• Interior space is “class-leading,” according to Infiniti. The rear seat is adjustable, which helps.

Cons:

  • Only the expensive versions get features like heated front seats and Intelligent Cruise Control standard – a drawback Infiniti corrected for the 2021 model.
  •  Some reviewers don’t like the Infiniti QX50’s continuously variable transmission, which can get noisy at high speeds. The belt-driven CVT is a setup that’s shared with many other Nissan and Infiniti models. 

2020 Ford EcoSport 

Ford factory incentive
Ford EcoSport. Ford

Average Price:

  • $25,712.86 average suggested retail
  • $266.95 (non-captive)

Why We Picked It: 

Entry-level models from the domestic brands are getting hard to find, since they are concentrating on bigger, more profitable trucks. Meanwhile, readers may want to know captive finance company Ford Credit is offering a 24-month lease on the 2021 Ford EcoSport model at $199 per month, with $3,419 due at signing, also including a $4,000 cash incentive for qualified customers. That offer was slated to expire July 7. Unlike the Market Scan price, taxes, title and license fees are extra. Click here to read our review of the Ford EcoSport.

Pros:

  • Affordable. Starting price is as low as $21,640, including $1,245 destination charge.
  • Access is good for a small car, with four doors and a rear liftgate.
  • The other upside of its small size is, it could be handy for tight parking spaces.

Cons:

  • Ford says it’s the smallest crossover SUV on the market.
  • Considering it’s so small, EPA-estimated gas mileage is just OK, at 28 mpg city/highway combined, with a 1.0-liter, three-cylinder turbo, or 25 mpg combined, with a  naturally aspirated, 2.0-liter four-cylinder. 

2020 Hyundai Santa Fe

Hyundai Santa Fe
Hyundai Santa Fe. Hyundai

Average Price:

  • $33,810.38 average suggested retail
  • $355.38 (captive)

Why We Picked It: 

The Hyundai Santa Fe is perennially one of Hyundai’s best sellers in the United States, along with the Hyundai Tucson and the Hyundai Elantra. Standard safety features are impressive for the money, such as forward-collision warning and automatic emergency braking, adaptive cruise control, lane-departure warning and lane-keeping assist. The 2020 Hyundai Santa Fe may not be around much longer before it’s sold out.

Pros:

  • Safety. For example, Hyundai was an early mover on a feature that warns the driver to check the back seat, to make sure they don’t leave a child behind.
  • Practicality. Fairly roomy interior, for passengers and cargo.
  • Terrific warranty, like other Hyundais: standard limited warranty 5 years/60,000 miles; powertrain 10 years/100,000 miles.

Cons:

  • Going, going, almost gone: Hyundai is close to selling out of its leftover 2020 models.
  • The optional engine upgrade, a more-powerful, 2.0-liter, four-cylinder turbo, is pretty pricey, an increase of $6,850.

Methodology

Market Scan Information Systems Inc., Camarillo, Calif., identifies Best Lease Deals based on constantly scanning actual offers in the market, and comparing the best average monthly lease payment it can find, vs. an average suggested retail price for that model. Market Scan’s monthly payment is all-inclusive, including options, taxes and dealer fees. Therefore, it may not be as low as special lease deals advertised on dealer and manufacturer web sites, which typically don’t include taxes or fees, and may be for a stripped-down model that lacks popular options. All of those factors would serve to raise the real-world monthly payment.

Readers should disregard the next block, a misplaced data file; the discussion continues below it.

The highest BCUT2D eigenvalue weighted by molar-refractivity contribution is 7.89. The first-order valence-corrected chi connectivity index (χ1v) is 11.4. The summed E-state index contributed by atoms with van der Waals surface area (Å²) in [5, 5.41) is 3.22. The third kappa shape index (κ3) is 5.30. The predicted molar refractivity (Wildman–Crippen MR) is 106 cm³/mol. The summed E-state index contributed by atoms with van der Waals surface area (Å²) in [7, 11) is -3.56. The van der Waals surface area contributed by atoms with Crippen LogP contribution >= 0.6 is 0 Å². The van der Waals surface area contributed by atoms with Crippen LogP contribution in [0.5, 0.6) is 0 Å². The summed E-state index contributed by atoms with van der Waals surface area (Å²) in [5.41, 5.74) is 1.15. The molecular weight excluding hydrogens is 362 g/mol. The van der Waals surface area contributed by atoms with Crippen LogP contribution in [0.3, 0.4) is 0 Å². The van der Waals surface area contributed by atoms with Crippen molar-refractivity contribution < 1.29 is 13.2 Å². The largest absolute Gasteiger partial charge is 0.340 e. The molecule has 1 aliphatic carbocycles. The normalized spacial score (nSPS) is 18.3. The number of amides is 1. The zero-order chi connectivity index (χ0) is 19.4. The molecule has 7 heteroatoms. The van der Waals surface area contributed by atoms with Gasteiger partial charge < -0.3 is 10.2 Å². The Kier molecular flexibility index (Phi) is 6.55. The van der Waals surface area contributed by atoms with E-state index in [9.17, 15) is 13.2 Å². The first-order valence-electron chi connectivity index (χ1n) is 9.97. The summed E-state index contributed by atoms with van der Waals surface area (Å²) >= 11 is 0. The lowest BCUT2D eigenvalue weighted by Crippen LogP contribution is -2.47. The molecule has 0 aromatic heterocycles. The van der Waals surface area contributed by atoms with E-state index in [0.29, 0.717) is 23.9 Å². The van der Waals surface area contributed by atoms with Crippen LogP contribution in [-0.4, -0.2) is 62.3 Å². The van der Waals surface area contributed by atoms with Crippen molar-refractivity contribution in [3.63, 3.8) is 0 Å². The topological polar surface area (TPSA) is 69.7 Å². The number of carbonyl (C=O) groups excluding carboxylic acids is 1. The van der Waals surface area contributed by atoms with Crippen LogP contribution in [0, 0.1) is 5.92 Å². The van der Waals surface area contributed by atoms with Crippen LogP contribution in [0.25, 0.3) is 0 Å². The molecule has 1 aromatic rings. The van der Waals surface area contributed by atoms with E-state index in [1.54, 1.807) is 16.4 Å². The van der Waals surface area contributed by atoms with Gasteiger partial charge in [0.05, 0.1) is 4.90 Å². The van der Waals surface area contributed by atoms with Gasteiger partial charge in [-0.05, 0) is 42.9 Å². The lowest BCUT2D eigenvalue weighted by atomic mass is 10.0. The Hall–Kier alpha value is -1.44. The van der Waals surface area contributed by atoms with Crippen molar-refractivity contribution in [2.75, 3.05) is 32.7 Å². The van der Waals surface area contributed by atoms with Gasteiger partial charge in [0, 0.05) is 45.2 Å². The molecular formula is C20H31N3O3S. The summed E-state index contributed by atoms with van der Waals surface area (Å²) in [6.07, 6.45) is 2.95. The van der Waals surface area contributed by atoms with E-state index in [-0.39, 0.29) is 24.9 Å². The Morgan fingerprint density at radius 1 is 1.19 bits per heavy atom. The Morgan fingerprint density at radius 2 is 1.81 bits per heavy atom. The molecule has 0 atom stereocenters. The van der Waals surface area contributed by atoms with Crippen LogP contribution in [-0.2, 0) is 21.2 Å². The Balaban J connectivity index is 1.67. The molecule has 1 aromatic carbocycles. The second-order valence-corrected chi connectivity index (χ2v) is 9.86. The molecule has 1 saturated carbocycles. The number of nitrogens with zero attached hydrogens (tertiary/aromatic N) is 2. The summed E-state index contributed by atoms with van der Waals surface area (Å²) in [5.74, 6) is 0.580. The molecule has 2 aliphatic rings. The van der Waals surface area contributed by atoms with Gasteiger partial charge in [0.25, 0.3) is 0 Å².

Market Scan also assumes: a 36-month lease term; a customer cash contribution of 5% of suggested retail; and a prime-rated credit score of 720.


FAQs (Frequently Asked Questions)

How much cheaper is a lease vs. a loan? 

In the first quarter, the latest quarter for which detailed statistics are available, the average monthly lease payment was $108 lower than the average loan payment — which was a hefty $577, according to Experian Automotive. That’s $3,888 cheaper, over a typical, 36-month lease. 

What’s the downside of leasing? 

The customer never builds up equity in the vehicle. So, at the end of the lease, there’s nothing to trade in towards the purchase or lease of the next vehicle. The monthly average lease payment is lower than the average monthly loan payment. But unlike a loan, a lease never gets paid off. Therefore, the customer never owns the vehicle, unless they exercise the option to buy it at lease end, at the residual value specified in the lease contract.

Isn’t it always the best deal to walk away at the end of a lease?

Historically, that’s probably correct, but maybe not today. Today, used-car values are soaring right along with new-car values. Therefore, many lease-end vehicles are worth a lot more than lenders expected, when they set the residual values in stone three years ago. It’s worth checking online shopping sites to see how much your vehicle is selling for, in your market, and comparing that with the residual value in your lease contract. You might be able to buy it for less than its present value. 

Aren’t leases just for luxury cars? 

Not at all. It’s true that leasing represents the lion’s share of retail volume for most luxury brands: more than 60% for Audi, BMW, Infiniti, Jaguar, Land Rover, Lexus, Mercedes-Benz, and Volvo, according to Experian Automotive. That makes sense, since those customers face high sticker prices, they prefer having a car that’s no more than 3 years old, and they can afford to always have a car payment. But in terms of raw volume, mass-market brands account for the biggest number of leased cars and trucks. Leases account for just 28% of Toyota’s U.S. volume, but that represents around 12% of all leased vehicles, vs. less than 4% for Mercedes-Benz, Experian said.